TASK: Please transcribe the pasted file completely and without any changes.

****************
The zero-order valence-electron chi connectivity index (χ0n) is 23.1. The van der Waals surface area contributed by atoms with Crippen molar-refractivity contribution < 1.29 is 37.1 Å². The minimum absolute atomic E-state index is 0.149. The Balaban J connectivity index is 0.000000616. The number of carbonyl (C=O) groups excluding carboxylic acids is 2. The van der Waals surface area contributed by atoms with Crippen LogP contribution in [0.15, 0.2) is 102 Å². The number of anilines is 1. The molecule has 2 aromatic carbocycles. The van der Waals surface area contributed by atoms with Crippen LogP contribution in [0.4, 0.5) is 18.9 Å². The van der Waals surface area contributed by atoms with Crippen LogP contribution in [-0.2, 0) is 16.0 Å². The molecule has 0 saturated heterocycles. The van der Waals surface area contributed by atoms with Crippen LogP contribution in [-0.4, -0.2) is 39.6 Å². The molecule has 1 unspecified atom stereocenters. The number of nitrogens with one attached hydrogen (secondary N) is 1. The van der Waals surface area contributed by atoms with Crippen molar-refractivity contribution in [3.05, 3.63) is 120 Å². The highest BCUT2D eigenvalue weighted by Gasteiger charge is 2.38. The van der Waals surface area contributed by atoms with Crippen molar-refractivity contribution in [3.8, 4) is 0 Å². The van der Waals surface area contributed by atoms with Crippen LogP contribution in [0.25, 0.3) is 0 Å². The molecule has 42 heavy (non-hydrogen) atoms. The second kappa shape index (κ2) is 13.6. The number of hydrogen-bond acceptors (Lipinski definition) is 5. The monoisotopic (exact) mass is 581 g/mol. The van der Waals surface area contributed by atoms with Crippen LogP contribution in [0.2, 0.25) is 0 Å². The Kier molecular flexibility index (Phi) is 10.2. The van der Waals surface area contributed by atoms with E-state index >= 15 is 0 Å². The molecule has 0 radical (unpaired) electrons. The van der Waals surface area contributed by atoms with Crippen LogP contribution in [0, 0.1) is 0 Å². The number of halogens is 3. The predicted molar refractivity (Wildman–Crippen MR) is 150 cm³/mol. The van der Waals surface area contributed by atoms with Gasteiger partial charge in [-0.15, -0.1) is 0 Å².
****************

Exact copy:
The zero-order valence-electron chi connectivity index (χ0n) is 23.1. The van der Waals surface area contributed by atoms with Crippen molar-refractivity contribution < 1.29 is 37.1 Å². The minimum absolute atomic E-state index is 0.149. The Balaban J connectivity index is 0.000000616. The number of carbonyl (C=O) groups excluding carboxylic acids is 2. The van der Waals surface area contributed by atoms with Crippen LogP contribution in [0.15, 0.2) is 102 Å². The number of anilines is 1. The molecule has 2 aromatic carbocycles. The van der Waals surface area contributed by atoms with Crippen LogP contribution in [0.4, 0.5) is 18.9 Å². The van der Waals surface area contributed by atoms with Crippen LogP contribution in [-0.2, 0) is 16.0 Å². The molecule has 0 saturated heterocycles. The van der Waals surface area contributed by atoms with Crippen LogP contribution in [-0.4, -0.2) is 39.6 Å². The molecule has 1 unspecified atom stereocenters. The number of nitrogens with one attached hydrogen (secondary N) is 1. The van der Waals surface area contributed by atoms with Crippen molar-refractivity contribution in [3.05, 3.63) is 120 Å². The highest BCUT2D eigenvalue weighted by Gasteiger charge is 2.38. The van der Waals surface area contributed by atoms with Crippen molar-refractivity contribution in [3.8, 4) is 0 Å². The van der Waals surface area contributed by atoms with Crippen LogP contribution in [0.25, 0.3) is 0 Å². The molecule has 42 heavy (non-hydrogen) atoms. The second kappa shape index (κ2) is 13.6. The number of hydrogen-bond acceptors (Lipinski definition) is 5. The monoisotopic (exact) mass is 581 g/mol. The van der Waals surface area contributed by atoms with Crippen LogP contribution in [0.2, 0.25) is 0 Å². The Kier molecular flexibility index (Phi) is 10.2. The van der Waals surface area contributed by atoms with E-state index >= 15 is 0 Å². The molecule has 0 radical (unpaired) electrons. The van der Waals surface area contributed by atoms with Crippen LogP contribution in [0, 0.1) is 0 Å². The number of halogens is 3. The predicted molar refractivity (Wildman–Crippen MR) is 150 cm³/mol. The van der Waals surface area contributed by atoms with Gasteiger partial charge in [-0.15, -0.1) is 0 Å².